January 1

Successor Trustee

Cortes Law Firm Oklahoma City Estate Planning Attorney

Is Sister a good choice for Successor Trustee?

Is your brother or your sister a good candidate to be your successor trustee or really even your personal administrator or executor for a last will and testament?

In a recent video, I talked about how to pick a successor trustee. And really the bottom line is you have to find somebody, whether it is a relative and that could be a brother or sister or one of your children or a CPA, attorney or even a professional trust company.

Whoever you pick, you have to have explicit trust in that person or entity to do what you want them to do and to follow the directions that you have in your trust. Right? It makes sense.

But the question since that video has come up and it goes like this. Well, I want my brother or I want my sister to be my successor trustee. Do you think that's a good idea?

Successor Trustee Changes as You Age

It could be. And it's probably a really good idea, depending on how old you are. So if you're in your thirties, forties, fifties and sixties, a brother or sister probably is the perfect person to be your successor trustee. If your spouse can't do it because you usually have your revocable living trust set up to take care of your children and you may want not want thereto be fights between the children.

You pick kind of an independent third-party or third party family member to be the successor trustee over your trust. The problem that happens is that as you age, well. So does your brother or sister. Right?

If you're 50 years old right now, then your brother or sister are probably the perfect person to step into your shoes and take care of your affairs if it becomes necessary. But as you get older, if you're in your eighties or your nineties, your brother and sister may not be the right people to be in that role.

They may not be comfortable with taking on that huge responsibility of having to deal with your finances, having to deal with your children, having to make distributions according to what you have in your living trust centered estate plan. So what I tell people is, yes, a brother and sister are a fantastic choice if you trust them implicitly to do what you need them to do in your trust.

As You Age So Does Sibling

However, as you get older, you need to have backups. Just like I tell you all the time that you need to meet with your estate planning attorney at least once a year to see if any changes need to be made to your revocable living trusts Centered Estate Plan. At that meeting, you should discuss with your estate planning attorney on whether or not your brother or sister, or somebody who is your same age is still a good candidate to be your successor trustee.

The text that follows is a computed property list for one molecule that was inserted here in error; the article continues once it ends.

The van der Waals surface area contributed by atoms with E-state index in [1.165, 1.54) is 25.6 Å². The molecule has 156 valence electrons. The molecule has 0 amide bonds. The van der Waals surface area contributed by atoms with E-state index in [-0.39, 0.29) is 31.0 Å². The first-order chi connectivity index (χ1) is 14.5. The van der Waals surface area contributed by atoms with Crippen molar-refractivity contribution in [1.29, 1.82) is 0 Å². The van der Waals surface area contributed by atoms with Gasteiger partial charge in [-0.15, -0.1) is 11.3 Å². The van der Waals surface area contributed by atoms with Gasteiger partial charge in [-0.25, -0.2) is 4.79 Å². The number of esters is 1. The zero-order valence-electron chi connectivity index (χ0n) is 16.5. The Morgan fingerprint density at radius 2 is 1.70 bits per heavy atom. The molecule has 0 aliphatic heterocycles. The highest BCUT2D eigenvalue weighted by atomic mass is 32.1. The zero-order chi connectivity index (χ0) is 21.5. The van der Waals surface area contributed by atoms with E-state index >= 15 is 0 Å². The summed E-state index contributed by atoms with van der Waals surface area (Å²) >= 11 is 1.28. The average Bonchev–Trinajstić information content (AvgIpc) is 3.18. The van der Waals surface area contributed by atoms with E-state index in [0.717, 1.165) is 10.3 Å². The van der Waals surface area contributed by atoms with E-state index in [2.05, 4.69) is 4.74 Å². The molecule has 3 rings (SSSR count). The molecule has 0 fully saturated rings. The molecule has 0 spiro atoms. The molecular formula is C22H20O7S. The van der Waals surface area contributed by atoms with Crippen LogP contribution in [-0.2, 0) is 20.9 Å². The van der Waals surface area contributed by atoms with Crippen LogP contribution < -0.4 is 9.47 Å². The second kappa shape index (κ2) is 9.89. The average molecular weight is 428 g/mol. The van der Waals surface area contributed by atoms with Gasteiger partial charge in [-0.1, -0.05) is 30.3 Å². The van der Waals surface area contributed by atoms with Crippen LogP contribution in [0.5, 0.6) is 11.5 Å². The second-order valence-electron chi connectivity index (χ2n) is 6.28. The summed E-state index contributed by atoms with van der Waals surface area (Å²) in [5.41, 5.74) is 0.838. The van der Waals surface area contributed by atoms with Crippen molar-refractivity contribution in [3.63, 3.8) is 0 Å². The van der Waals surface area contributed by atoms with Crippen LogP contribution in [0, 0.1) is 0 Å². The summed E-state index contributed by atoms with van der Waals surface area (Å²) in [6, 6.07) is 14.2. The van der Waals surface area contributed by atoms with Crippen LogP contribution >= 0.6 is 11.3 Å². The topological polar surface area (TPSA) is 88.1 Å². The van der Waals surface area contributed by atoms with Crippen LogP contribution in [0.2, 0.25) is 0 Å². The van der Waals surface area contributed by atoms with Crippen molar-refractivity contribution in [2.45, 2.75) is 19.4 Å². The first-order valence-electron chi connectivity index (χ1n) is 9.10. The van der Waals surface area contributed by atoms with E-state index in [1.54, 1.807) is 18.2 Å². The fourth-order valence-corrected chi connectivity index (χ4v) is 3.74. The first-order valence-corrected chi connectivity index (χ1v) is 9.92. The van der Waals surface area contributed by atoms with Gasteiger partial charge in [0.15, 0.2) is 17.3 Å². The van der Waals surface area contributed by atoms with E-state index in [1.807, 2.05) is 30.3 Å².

And if they're not, your estate planning attorney will help guide you and finding somebody who can step into that role who you can implicitly trust. It might be another attorney. It could be a CPA or, like I have said many times, it could be a professional trust company if you have enough assets to hire them.

 Don't make the mistake of having your brother or sister be your successor trustee if they don't have good health or they're just as old as you ,and they may not want to make those decisions on your behalf just because they don't have to do them for themselves. Why should they have to do them for you?

Find us on Facebook

Find us on Birdeye

Find us on Instagram

Directions on Google Maps

Videos on YouTube

Cortes Law Firm

5801 Broadway Extension Hwy Suite 110

Oklahoma City, OK, 73118



Choosing a Successor Trustee, choosing a sucessor trustee, Cortes law firm, first successor trustee vs second successor trustee, how to change successor trustee, How to pick a trustee, multiple successor trustees, oklahoma city estate planning, probate attorney, steve cortes, successor trustee compensation, what is the difference between a successor trustee and executor, what is the difference between a trustee and a successor trustee, who should be your successor trustee

You may also like

Oklahoma City Probate Law Firm

Oklahoma City Probate Law Firm

Step Up Basis for Capital Gains

Step Up Basis for Capital Gains